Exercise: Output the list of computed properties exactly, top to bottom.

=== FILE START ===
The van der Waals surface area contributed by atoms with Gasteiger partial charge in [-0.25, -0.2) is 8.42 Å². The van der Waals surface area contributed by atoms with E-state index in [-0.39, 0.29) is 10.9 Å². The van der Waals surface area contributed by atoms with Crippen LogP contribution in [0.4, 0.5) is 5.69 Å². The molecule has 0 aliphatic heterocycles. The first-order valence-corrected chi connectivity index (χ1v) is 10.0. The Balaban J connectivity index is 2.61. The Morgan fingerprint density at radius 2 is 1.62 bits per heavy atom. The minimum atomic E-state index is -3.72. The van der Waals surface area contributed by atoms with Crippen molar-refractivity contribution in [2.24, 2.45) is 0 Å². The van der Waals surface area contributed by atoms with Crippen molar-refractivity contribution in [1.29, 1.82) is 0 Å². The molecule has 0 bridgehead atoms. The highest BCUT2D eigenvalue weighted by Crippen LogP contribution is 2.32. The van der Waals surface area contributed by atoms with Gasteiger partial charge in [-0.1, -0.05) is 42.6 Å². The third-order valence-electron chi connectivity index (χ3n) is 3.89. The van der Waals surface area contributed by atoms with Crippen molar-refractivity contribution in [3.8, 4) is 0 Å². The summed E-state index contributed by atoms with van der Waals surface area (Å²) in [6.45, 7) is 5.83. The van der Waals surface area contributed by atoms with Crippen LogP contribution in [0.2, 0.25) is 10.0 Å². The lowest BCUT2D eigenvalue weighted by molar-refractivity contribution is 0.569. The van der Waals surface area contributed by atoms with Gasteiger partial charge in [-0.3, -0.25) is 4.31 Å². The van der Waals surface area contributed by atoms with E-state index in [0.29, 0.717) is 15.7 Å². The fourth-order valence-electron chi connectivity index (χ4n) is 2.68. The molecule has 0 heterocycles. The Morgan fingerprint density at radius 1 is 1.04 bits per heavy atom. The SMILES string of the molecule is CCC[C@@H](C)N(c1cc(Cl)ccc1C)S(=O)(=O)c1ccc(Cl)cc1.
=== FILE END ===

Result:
The van der Waals surface area contributed by atoms with Gasteiger partial charge in [-0.25, -0.2) is 8.42 Å². The van der Waals surface area contributed by atoms with E-state index in [-0.39, 0.29) is 10.9 Å². The van der Waals surface area contributed by atoms with Crippen LogP contribution in [0.4, 0.5) is 5.69 Å². The molecule has 0 aliphatic heterocycles. The first-order valence-corrected chi connectivity index (χ1v) is 10.0. The Balaban J connectivity index is 2.61. The Morgan fingerprint density at radius 2 is 1.62 bits per heavy atom. The minimum atomic E-state index is -3.72. The van der Waals surface area contributed by atoms with Crippen molar-refractivity contribution in [2.24, 2.45) is 0 Å². The van der Waals surface area contributed by atoms with Crippen molar-refractivity contribution in [1.29, 1.82) is 0 Å². The molecule has 0 bridgehead atoms. The highest BCUT2D eigenvalue weighted by Crippen LogP contribution is 2.32. The van der Waals surface area contributed by atoms with Gasteiger partial charge in [-0.1, -0.05) is 42.6 Å². The third-order valence-electron chi connectivity index (χ3n) is 3.89. The van der Waals surface area contributed by atoms with Crippen molar-refractivity contribution in [3.8, 4) is 0 Å². The summed E-state index contributed by atoms with van der Waals surface area (Å²) in [6.45, 7) is 5.83. The van der Waals surface area contributed by atoms with Crippen LogP contribution in [0.2, 0.25) is 10.0 Å². The lowest BCUT2D eigenvalue weighted by molar-refractivity contribution is 0.569. The van der Waals surface area contributed by atoms with Gasteiger partial charge in [-0.3, -0.25) is 4.31 Å². The van der Waals surface area contributed by atoms with E-state index in [0.29, 0.717) is 15.7 Å². The fourth-order valence-electron chi connectivity index (χ4n) is 2.68. The molecule has 0 heterocycles. The Morgan fingerprint density at radius 1 is 1.04 bits per heavy atom. The SMILES string of the molecule is CCC[C@@H](C)N(c1cc(Cl)ccc1C)S(=O)(=O)c1ccc(Cl)cc1.